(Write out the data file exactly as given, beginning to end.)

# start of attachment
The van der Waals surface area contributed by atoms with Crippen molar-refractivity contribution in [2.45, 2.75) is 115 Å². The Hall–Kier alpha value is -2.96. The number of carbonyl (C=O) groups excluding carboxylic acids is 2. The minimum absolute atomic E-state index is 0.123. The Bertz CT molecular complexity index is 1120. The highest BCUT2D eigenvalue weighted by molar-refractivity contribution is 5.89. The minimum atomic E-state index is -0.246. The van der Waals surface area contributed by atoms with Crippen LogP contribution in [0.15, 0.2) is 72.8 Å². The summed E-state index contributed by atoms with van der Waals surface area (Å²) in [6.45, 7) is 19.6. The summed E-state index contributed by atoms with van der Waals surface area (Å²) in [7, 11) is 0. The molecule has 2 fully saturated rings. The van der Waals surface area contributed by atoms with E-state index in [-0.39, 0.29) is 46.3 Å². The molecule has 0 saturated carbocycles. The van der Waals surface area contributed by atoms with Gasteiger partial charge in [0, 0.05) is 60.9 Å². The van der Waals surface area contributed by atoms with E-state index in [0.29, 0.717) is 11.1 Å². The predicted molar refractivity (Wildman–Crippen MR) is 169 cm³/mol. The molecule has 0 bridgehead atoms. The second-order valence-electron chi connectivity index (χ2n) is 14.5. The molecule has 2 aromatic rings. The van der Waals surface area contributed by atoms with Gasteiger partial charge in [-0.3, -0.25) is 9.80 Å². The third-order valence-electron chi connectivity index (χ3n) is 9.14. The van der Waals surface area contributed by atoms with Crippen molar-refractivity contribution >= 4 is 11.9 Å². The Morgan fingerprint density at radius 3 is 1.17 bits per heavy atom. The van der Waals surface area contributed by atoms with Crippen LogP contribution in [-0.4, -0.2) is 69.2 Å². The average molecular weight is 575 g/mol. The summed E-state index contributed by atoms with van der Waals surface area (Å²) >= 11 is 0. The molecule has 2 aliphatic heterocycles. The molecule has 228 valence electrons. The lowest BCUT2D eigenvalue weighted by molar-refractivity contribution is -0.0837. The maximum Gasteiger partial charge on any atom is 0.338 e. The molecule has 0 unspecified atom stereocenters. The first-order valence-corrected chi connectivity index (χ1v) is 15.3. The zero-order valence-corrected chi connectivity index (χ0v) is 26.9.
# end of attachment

The van der Waals surface area contributed by atoms with Crippen molar-refractivity contribution in [2.45, 2.75) is 115 Å². The Hall–Kier alpha value is -2.96. The number of carbonyl (C=O) groups excluding carboxylic acids is 2. The minimum absolute atomic E-state index is 0.123. The Bertz CT molecular complexity index is 1120. The highest BCUT2D eigenvalue weighted by molar-refractivity contribution is 5.89. The minimum atomic E-state index is -0.246. The van der Waals surface area contributed by atoms with Crippen LogP contribution in [0.15, 0.2) is 72.8 Å². The summed E-state index contributed by atoms with van der Waals surface area (Å²) in [6.45, 7) is 19.6. The summed E-state index contributed by atoms with van der Waals surface area (Å²) in [7, 11) is 0. The molecule has 2 fully saturated rings. The van der Waals surface area contributed by atoms with E-state index in [-0.39, 0.29) is 46.3 Å². The molecule has 0 saturated carbocycles. The van der Waals surface area contributed by atoms with Gasteiger partial charge in [0, 0.05) is 60.9 Å². The van der Waals surface area contributed by atoms with E-state index in [0.29, 0.717) is 11.1 Å². The predicted molar refractivity (Wildman–Crippen MR) is 169 cm³/mol. The molecule has 0 bridgehead atoms. The second-order valence-electron chi connectivity index (χ2n) is 14.5. The molecule has 2 aromatic rings. The van der Waals surface area contributed by atoms with Gasteiger partial charge in [-0.3, -0.25) is 9.80 Å². The third-order valence-electron chi connectivity index (χ3n) is 9.14. The van der Waals surface area contributed by atoms with Crippen molar-refractivity contribution >= 4 is 11.9 Å². The Morgan fingerprint density at radius 3 is 1.17 bits per heavy atom. The van der Waals surface area contributed by atoms with Crippen LogP contribution in [-0.4, -0.2) is 69.2 Å². The average molecular weight is 575 g/mol. The summed E-state index contributed by atoms with van der Waals surface area (Å²) >= 11 is 0. The molecule has 2 aliphatic heterocycles. The molecule has 228 valence electrons. The lowest BCUT2D eigenvalue weighted by molar-refractivity contribution is -0.0837. The maximum Gasteiger partial charge on any atom is 0.338 e. The molecule has 0 unspecified atom stereocenters. The first-order valence-corrected chi connectivity index (χ1v) is 15.3. The zero-order valence-corrected chi connectivity index (χ0v) is 26.9.